Now some things are going to be different. Rather than each of the parties voting for who it is they will be putting on the ballot for November to compete for the grand prizes, this time it is only the top two finishers of all the parties combined that get to return to the main stage to duke it out (click here). No matter who it is they might claim to be representing. That's right, in November there will only be two names on the ballot for things like our representatives to Congress, the State Senate and Assembly. With no write-ins allowed, either. Why? Because it's good for us.
This doesn't apply to the Presidential ticket mind you, because those are national candidates and therefore beyond the reach of California's laws. But for most offices you will get to vote for whomever you like tomorrow. Republicans can vote for Democrats, Democrats can vote for American Independents, Libertarians can vote for Greens, and everybody can go buck wild with the Peace and Freedom Party. And who doesn't like Peace and Freedom? Isn't that what we all dream of? I know I do, though I get precious little of it.
The idea behind this is that it will somehow have a moderating effect on what have until now been ideologically rigid party affiliations, something inviting extremism and an inability for compromises that might actually make California a better and happier land. Which is supposedly why Sacramento is such a basket case.
I disagree with this idea somewhat. I think it has more to do with the unhappy combination of vast quantities of corporate lobby cash and a state legislature filled with narrow venal idiots that have caused government to collapse into utter uselessness here. But perhaps I am being too negative.
And then again, perhaps not.
All of which now leads us to this from a blog called Total Buzz, which is part of the Orange County Register news empire (click here):
Veteran handicapper Allan Hoffenblum has identified 34 districts out of the 100 state legislative and 53 congressional races where two candidates from the same party could emerge as the general election finalists. And they're mostly Democrat against Democrat, given the state's partisan divide, which means some Democrats could be seeking GOP votes as never before. In the state Assembly, for example, Hoffenblum has identified 22 potential same-party runoffs in November - and 16 of those would be Democrat vs. Democrat.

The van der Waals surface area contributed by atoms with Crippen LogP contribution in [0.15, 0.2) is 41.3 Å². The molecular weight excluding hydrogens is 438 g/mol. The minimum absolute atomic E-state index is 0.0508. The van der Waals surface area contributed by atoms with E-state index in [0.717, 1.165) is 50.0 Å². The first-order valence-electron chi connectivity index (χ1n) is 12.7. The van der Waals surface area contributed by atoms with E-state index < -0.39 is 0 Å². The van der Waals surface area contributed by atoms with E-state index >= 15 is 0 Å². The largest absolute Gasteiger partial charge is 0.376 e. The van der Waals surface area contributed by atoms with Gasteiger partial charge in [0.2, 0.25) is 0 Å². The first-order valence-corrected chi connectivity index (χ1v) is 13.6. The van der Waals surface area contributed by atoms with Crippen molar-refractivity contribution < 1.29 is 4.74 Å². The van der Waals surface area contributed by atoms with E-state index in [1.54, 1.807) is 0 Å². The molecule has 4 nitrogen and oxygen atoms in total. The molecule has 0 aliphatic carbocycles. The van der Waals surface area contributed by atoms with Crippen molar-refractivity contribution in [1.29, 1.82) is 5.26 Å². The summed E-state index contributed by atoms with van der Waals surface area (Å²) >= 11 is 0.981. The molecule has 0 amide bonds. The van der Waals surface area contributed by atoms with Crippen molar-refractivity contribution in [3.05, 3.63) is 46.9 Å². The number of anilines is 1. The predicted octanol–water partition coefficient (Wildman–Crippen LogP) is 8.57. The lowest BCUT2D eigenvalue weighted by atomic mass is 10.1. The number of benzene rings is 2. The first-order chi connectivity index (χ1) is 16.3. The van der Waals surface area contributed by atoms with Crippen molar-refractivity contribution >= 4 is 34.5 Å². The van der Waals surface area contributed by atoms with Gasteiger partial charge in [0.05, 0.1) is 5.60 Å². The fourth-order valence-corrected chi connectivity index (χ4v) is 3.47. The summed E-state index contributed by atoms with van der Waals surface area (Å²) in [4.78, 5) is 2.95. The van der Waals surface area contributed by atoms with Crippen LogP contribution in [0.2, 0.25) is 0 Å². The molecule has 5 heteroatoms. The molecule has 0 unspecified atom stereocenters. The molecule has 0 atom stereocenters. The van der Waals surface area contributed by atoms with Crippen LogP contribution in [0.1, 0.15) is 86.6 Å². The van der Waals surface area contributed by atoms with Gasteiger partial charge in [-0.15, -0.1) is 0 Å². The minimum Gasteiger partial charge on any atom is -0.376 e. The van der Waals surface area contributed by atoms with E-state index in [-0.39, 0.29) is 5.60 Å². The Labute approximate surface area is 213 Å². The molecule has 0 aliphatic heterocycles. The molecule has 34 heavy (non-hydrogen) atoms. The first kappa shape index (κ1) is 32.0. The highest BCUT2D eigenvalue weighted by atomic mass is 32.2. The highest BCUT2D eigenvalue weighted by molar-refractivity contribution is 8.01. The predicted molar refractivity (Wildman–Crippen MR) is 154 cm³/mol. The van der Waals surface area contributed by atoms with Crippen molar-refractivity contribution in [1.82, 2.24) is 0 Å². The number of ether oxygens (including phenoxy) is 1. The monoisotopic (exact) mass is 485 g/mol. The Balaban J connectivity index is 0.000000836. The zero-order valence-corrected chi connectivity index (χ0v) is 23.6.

To me this indicates that come November there will be significant portions of our unhappy state with only be one party on the ballot. At least for state offices. Something that would make certain parts of California literally a one party state. I find this to be a very uncomfortable thought. I've always believed such things only happened in places like Paraguay, Cuba or Idaho.
There is also something else. I have been an occasional supporter of third parties. I don't always agree with what it is most of them are laying down, but I do enjoy the way they say it. While the Democrats and Republicans tend to make their electoral appeals as vague and, let's face it, dumbed down as humanly possible, third parties are far more visceral in their appeal, and often don't mince words. And frankly some third party candidates have gotten my vote because of this. I think people should actually say something before they get my support.
But those days could now be over. This from the Oakland Tribune (click here):
California's minor parties facing extinction under new voting system - They've been a colorful part of California's political landscape for decades - Greens, Libertarians, American Independents, and members of the Peace and Freedom Party. But after Tuesday's election, most of them will be all but invisible - and perhaps on their way to extinction.
In past years, minor parties held their own primary elections to choose nominees who would go on to compete with Democratic and Republican nominees in general elections. But that's no longer the case under California's new "top two" primary system, in which all voters choose from among all candidates of all parties -- and only the two candidates who get the most votes advance in November, regardless of party.
Because minor party candidates rarely finish in the top two, and it's now harder for their candidates to get on the primary ballot in the first place, the parties will have little or no presence on the general election ballot. And in politics, invisibility means oblivion.
"It could spell the end of the Peace and Freedom Party," said party chairman C.T. Weber, 71, of Sacramento. "It's a shame that democracy is being undermined by this, but that's the reality if we're not able to overturn the law."
Let's face it, the Democrats have been well on the way to seizing single party control of this state for a while now. The super-majorities they have long desired in the State Senate and Assembly could very well happen this year. Making their control in Sacramento complete.
And as if that isn't enough, we now have an electoral system that could, for many parts of California, guarantee that the party that gave us SB 375, centralized development planning and a whole lot of debt will literally be the only party on the ballot most Novembers. You really do have to wonder how much is left for those of us who might want a look at something a little different once in a while.
For many living in California such a thing will now become an option that no longer exists.